Pen > Mouse: Creating Thoughtful Design
November 13, 2012
Brainstorming and sketching are obvious ways to begin a project. However, designers often get caught up in the ease of developing their ideas exclusively on screen. As a designer, when visually communicating with the audience, it is important to first visually communicate with yourself. Sketches can convey thoughts behind the idea that becomes the final product. We take this approach with every project, including web design.
Initial “doodles” can turn into so much more. By developing them and focusing on the idea behind them, sketches can be applied to the general aesthetic of a brand. For example, the logo can be significantly influenced by simple sketches. It could be an abstract thought that’s then translated into a recognizable shape that conveys the brand message. Hand-drawn pieces display the style and personality of the artist or designer behind it.
Research by the LA Times suggests there is inherently a mental disconnect caused by using a screen. The study used neuroimaging scans to show that writing by hand can engage more brain circuits than when using a computer. The cognitive connection between one’s hand and the ideas that are facilitated is stronger than a digital connection. The brain is used more when putting pen to paper, just like how the brain is used more when running outside versus on a treadmill. By using a more natural method, Metropolis Creative’s process offers less barriers to creativity and is therefore more relaxing and productive.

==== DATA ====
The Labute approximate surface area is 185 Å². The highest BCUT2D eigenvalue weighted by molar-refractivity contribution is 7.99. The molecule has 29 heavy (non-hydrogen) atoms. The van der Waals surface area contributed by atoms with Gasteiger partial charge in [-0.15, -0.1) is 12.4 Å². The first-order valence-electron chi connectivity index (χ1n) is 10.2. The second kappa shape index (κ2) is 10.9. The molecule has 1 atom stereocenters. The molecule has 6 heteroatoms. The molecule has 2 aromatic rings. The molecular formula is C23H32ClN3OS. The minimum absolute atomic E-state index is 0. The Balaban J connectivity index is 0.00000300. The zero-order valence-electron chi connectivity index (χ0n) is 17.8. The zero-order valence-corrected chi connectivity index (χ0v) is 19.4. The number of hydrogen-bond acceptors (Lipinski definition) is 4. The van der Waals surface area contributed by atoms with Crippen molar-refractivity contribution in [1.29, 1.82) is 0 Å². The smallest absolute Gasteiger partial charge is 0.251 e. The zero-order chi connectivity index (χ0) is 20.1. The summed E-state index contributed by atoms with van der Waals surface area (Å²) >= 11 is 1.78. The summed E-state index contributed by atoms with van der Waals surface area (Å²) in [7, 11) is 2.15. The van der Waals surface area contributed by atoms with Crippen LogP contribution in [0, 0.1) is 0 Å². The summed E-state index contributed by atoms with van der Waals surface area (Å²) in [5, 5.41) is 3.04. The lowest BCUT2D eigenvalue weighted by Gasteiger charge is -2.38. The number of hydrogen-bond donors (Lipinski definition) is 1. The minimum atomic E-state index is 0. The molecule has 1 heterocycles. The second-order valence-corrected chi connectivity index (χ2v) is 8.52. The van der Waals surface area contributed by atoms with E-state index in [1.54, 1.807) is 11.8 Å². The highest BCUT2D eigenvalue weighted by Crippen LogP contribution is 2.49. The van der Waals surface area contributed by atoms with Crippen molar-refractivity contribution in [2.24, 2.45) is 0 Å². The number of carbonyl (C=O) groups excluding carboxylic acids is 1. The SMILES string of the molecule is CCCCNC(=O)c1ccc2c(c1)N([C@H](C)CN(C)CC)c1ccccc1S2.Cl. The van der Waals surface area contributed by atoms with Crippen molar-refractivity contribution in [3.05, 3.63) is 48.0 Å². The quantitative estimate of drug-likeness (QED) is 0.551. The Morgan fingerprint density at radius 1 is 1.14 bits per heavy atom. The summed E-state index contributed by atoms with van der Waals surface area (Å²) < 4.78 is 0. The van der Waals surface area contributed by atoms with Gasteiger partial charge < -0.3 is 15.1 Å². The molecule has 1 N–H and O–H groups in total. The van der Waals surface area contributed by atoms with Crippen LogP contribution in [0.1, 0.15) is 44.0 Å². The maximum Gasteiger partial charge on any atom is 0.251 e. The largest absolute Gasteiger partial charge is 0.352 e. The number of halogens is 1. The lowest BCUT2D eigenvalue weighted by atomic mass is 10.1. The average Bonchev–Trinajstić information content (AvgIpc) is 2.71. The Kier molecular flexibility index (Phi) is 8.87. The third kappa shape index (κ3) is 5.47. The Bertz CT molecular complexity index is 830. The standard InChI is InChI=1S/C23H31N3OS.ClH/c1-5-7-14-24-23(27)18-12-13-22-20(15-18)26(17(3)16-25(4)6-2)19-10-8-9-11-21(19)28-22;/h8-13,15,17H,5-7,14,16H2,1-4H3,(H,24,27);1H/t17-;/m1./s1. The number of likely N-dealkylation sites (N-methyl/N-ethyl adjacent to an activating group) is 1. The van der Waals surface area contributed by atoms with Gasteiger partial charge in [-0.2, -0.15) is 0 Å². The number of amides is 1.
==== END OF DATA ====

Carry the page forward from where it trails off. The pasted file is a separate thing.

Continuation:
Sketching is integral to moving the artist or designer in a constructive direction. Initially, the designer may not be able to articulate what works best for the particular project at hand. With repeated brainstorming, sketching, critiquing, a designer can figure out how to communicate the message of the client. In web design, it is crucial to begin with wireframes and to determine the visual hierarchy of a page before creating the aesthetic. If design is the paint on the walls, wireframes and sketches are the necessary blueprints. Working first from wireframes help clients and Metropolis figure out the importance of each item on their site. Starting here saves time with later designs of the website.
Internal critiquing gives the designer opportunity to improve on each round of sketches. The process of trial-and-error can reveal what works and what does not with regards to the client’s purpose. We have a team of designers and developers that all add different perspectives to critiques ranging from aesthetics to functionality to general readability. We can also produce more iterations faster for our clients with this process.
While it may seem easier to just start a project by diving into the Adobe suite of software, initially using pen and paper is much more advantageous. The stronger connection made with the physical motion of writing and drawing helps the development and realization of ideas. And this helps us push our creativity further while rounding our concepts more fully for our clients.